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Net neutrality is finally real. Will you notice?

The Federal Communications Commission voted Thursday to enforce net neutrality rules, requiring broadband providers to treat all data on their networks equally. The net neutrality rules will ban Internet 'fast lanes' and 'slow lanes,' as well as the throttling of Internet traffic.

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    The Federal Communications Commission voted Thursday morning to enforce strong net neutrality rules. Here, the three Democratic Commissioners (L-R) Mignon Clyburn, Chairman Tom Wheeler, and Jessica Rosenworcel, get settled before the start of the hearing.
    Pablo Martinez Monsivais/AP
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On Thursday morning, the Federal Communications Commission voted 3-2 to enforce strong "net neutrality" rules, requiring broadband Internet providers to deliver lawful content to customers without regard for the source of that content.

In other words, the FCC now has the authority to ensure that broadband providers (such as Comcast or Verizon) cannot discriminate against certain content providers (such as Netflix or YouTube) in favor of others, and that content providers cannot pay broadband providers to deliver their data to customers faster.

The measure passed on a party-line vote, with the three Democratic commissioners approving the motion and the two Republican commissioners – including Ajit Pai, who has harshly criticized the plan on the grounds that it expands the federal government’s authority over the Internet – dissenting.

The net neutrality proposal reclassifies wired and wireless broadband providers as “common carriers” under Title II of the Telecommunications Act of 1996, rather than as Title I “information service providers,” which is what they’ve been for the last decade. The FCC has more authority over common carriers than over information service providers, and can mandate that they treat all content flowing over their networks more or less equally.

Now that net neutrality protections are real, what do they mean for you? First, the FCC can now ensure that the Internet doesn’t develop into a “fast lane” for those companies able to pay extra and a “slow lane” for everyone else. That’s important for start-up companies and small online businesses, who don’t want to be priced out of being able to access potential customers. One example of such a business is online craft marketplace Etsy, whose chief executive officer Chad Dickerson testified before the FCC’s vote that Etsy merchants need net neutrality to ensure that customers can find their homemade products as easily as those of larger businesses.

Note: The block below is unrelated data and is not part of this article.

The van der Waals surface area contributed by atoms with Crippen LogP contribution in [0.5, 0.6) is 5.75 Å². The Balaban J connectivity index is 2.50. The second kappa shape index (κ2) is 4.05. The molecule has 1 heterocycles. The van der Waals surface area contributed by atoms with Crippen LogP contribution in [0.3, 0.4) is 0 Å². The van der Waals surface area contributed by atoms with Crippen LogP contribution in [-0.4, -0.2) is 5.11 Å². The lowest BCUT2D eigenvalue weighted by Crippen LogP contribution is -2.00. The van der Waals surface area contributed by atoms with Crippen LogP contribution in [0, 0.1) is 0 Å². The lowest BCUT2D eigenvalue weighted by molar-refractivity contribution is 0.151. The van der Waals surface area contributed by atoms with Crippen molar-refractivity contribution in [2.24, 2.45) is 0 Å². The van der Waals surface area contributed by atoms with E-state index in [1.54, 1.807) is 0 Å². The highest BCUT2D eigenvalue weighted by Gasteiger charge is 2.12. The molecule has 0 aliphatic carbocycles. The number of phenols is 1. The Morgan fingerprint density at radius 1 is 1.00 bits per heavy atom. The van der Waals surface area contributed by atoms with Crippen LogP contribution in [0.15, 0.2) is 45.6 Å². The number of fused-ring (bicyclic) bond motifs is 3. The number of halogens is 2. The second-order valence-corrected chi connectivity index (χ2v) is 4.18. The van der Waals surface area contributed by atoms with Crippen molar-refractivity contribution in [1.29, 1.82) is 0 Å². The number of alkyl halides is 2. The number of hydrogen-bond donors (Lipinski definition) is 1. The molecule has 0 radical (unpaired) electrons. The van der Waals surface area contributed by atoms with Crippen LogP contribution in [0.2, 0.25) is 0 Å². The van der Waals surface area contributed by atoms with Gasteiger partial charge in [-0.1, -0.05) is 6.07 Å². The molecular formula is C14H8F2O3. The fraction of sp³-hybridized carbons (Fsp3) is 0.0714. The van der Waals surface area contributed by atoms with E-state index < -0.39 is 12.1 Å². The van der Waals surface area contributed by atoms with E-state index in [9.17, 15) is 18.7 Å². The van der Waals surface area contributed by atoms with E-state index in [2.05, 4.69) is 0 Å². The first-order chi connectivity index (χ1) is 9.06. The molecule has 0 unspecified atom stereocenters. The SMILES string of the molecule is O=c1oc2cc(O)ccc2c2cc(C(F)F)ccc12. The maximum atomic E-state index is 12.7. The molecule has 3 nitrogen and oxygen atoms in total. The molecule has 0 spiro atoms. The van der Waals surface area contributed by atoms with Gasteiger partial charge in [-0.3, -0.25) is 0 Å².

Net neutrality also means that your Internet Service Provider can’t make it harder or easier for you to access certain services. Back in 2008, Comcast throttled traffic originating from the BitTorrent file-sharing application on the grounds that this traffic was taking up too much bandwidth on its networks. This sort of ISP behavior would now be illegal, since providers must deliver whatever legal content and services their customers ask for. Furthermore, ISPs can’t give preferential treatment to some services over others – say, by capping the speed of your Netflix stream but giving a competing video service unlimited bandwidth.

At its core, the net neutrality decision means that all online traffic must be treated the same. As Commissioner Mignon Clyburn put it in her remarks before the vote, “All bits are treated equally. This is essential to the free market.”

The FCC’s decision won’t radically reshape the Internet, especially since the Commission has said that it won’t regulate Internet subscription prices and won’t require ISPs to lease their networks to competitors. But this decision goes a long way toward ensuring that the Internet remains a level playing field where companies can compete fairly and succeed, or fail, on their own merits.

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